Social Change Networks: What’s Love Got to Do With It?

April 23, 2019 2 Comments

Networks seem to be all the rage these days, as more and more people come to understand that we live in a vastly inter-connected world. This is wonderful news, and it can be challenging in many ways, as we grapple with complexity to build new muscles and mindsets to deliver on the promise of so-called “network effects.” These effects have a breadth dimension to them (i.e. small world reach, rapid dissemination). They also have a depth dimension, which can sometimes be overlooked and/or minimized. Networks are not just about the quantity of connections and flows, but also quality.

The experiences of “net weavers” in various fields suggest that the extent to which people are able to connect deeply and authentically with one another increases trust, possibility, commitment and impact. They are learning that especially in a world that can feel like it is fracturing and unraveling, love matters!

What follows are excerpts of an interactive session I led at this year’s Network Leadership Training Academy held at the University of Colorado-Denver and co-hosted in partnership by The CU-Denver School of Public Affairs’ Center on Network Science and Visible Network Labs. Through sharing story, science and wisdom, we explored how love can bolster our “net work” for more just, healthy, and sustainable communities.

Excerpt 1. Love Through a Collaborative Change Lens

At IISC we uphold three integrated lenses for our collaborative capacity building work for social change:

  • power/equity/inclusion,
  • networks, and
  • love as a force for social transformation

And we really see these facets as being dynamically connected. That is, it’s hard to have one without the others to be maximally impactful – we know that when collaborative “net work” is done without serious considerations of power and equity we can subsequently perpetuate or exacerbate injustice. Equity work done without net work can remain small and exclusive. And either of these without love … Well, Michael Edwards of Open Democracy may have said it best in a talk he gave a number of years ago called “Love and Networks” –

“Only by operating from the space where we are joined together in some deeper sense are we likely to find common ground in facing up to the collective problems that confront us, with some of our differences intact.”

Excerpt 2: Love in Action: The Barr Fellowship

I want to share a couple of network stories that I am intimately familiar with that have a lot to do with love as a force for social transformation. The first is from Boston and is about the Barr Fellowship. For a little bit of back story – Boston is home to a high concentration of non-profits with relatively few funding sources compared to that number and an historically competitive culture. Also, like many cities of its size, it is plagued by social disparities that play out along lines of race, ethnicity and class.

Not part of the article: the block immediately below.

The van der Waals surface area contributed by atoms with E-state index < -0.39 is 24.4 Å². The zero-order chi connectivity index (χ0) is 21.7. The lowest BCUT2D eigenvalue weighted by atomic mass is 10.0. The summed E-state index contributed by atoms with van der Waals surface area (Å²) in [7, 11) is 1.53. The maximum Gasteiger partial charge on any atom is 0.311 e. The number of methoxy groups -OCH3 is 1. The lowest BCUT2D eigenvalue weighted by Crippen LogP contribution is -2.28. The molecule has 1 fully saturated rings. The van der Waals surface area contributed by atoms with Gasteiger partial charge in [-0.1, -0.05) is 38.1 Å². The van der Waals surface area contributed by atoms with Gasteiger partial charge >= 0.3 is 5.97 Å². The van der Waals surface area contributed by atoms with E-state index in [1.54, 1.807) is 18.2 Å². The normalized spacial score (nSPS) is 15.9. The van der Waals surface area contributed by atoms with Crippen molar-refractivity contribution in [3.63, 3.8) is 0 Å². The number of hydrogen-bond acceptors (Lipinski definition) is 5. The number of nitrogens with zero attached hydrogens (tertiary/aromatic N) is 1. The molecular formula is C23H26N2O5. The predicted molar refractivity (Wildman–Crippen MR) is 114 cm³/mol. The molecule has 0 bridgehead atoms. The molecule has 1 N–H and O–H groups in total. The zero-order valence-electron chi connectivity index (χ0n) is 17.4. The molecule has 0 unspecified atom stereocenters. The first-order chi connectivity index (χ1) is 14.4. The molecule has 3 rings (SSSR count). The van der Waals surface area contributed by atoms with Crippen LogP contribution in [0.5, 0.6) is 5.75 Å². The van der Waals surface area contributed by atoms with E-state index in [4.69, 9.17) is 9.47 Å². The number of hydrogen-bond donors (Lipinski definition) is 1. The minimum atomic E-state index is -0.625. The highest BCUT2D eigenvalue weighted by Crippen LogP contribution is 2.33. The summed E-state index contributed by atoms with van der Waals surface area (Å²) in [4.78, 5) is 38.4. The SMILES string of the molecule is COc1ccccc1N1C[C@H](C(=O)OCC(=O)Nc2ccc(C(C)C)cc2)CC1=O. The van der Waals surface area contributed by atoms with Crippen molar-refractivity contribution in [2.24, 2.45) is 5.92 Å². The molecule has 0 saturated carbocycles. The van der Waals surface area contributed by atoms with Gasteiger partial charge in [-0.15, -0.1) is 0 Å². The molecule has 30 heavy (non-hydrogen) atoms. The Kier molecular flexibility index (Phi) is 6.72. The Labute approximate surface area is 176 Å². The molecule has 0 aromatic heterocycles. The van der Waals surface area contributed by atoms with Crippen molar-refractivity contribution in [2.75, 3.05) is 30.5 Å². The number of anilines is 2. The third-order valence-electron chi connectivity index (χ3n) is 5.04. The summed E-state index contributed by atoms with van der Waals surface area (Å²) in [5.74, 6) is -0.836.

The idea for the Barr Fellowship grew, in part, out of a desire to cultivate deeper relationships (and presumably a greater sense of abundance) among experienced leaders, as well as to help them rejuvenate, reflect, and re-engage with their work in new ways. It was also intended to see if a more deeply connected network of committed leaders might bring more systemic impact across a variety of issues in the city.

The Fellowship began in 2005, in partnership with IISC process designers and facilitators, with an inaugural cohort of 12 Fellows from a variety of fields and neighborhoods, and representing a diversity of racial, ethnic and cultural backgrounds and perspectives. There were really few expectations put on Fellows, other than that they take a break, connect authentically with one another, and open themselves to different experiences and perspectives, and then … see what emerged.

“We add value to society-at-large when we dare to connect.”

Gibran Rivera

The Fellows start their experience by taking a three-month sabbatical. They spend the first two weeks of their sabbatical traveling together outside of the country (South Africa, Zimbabwe, Brazil, Haiti, for example). These trips immerse fellows as a group in an entirely disruptive learning context, which gives them space to think differently and also opportunity and impulse to turn to one another. Following the sabbatical, fellows gather on semi-annual overnight retreats for three years. These gatherings continue to deepen the peer network of learning, support, and accountability.

Gatherings are also held each year for the entire network (bridging cohorts) and these sometimes also include travel. The learning journey, sabbatical, and periodic retreats are designed to help fellows develop deep, authentic, trusting relationships (i.e., social capital). What have the results been? See for yourself in this short video, and ask yourself, “What’s love got to do with this” …

Excerpt 3: Netweaver Wisdom

The importance of cultivating a “love ethic” (in the words of bell hooks) was echoed repeatedly in a recent conversation convened by Bruce Evan Goldstein and Lynn Decker of the Netweaver Network, with a few network coordinators and facilitators focused on food justice, regenerative agriculture and community fire resilience. Without planning to do so, we fell into talking about the role of love in advancing and cohering networks. Practices to cultivate love showed up in the following ways in these and other networks: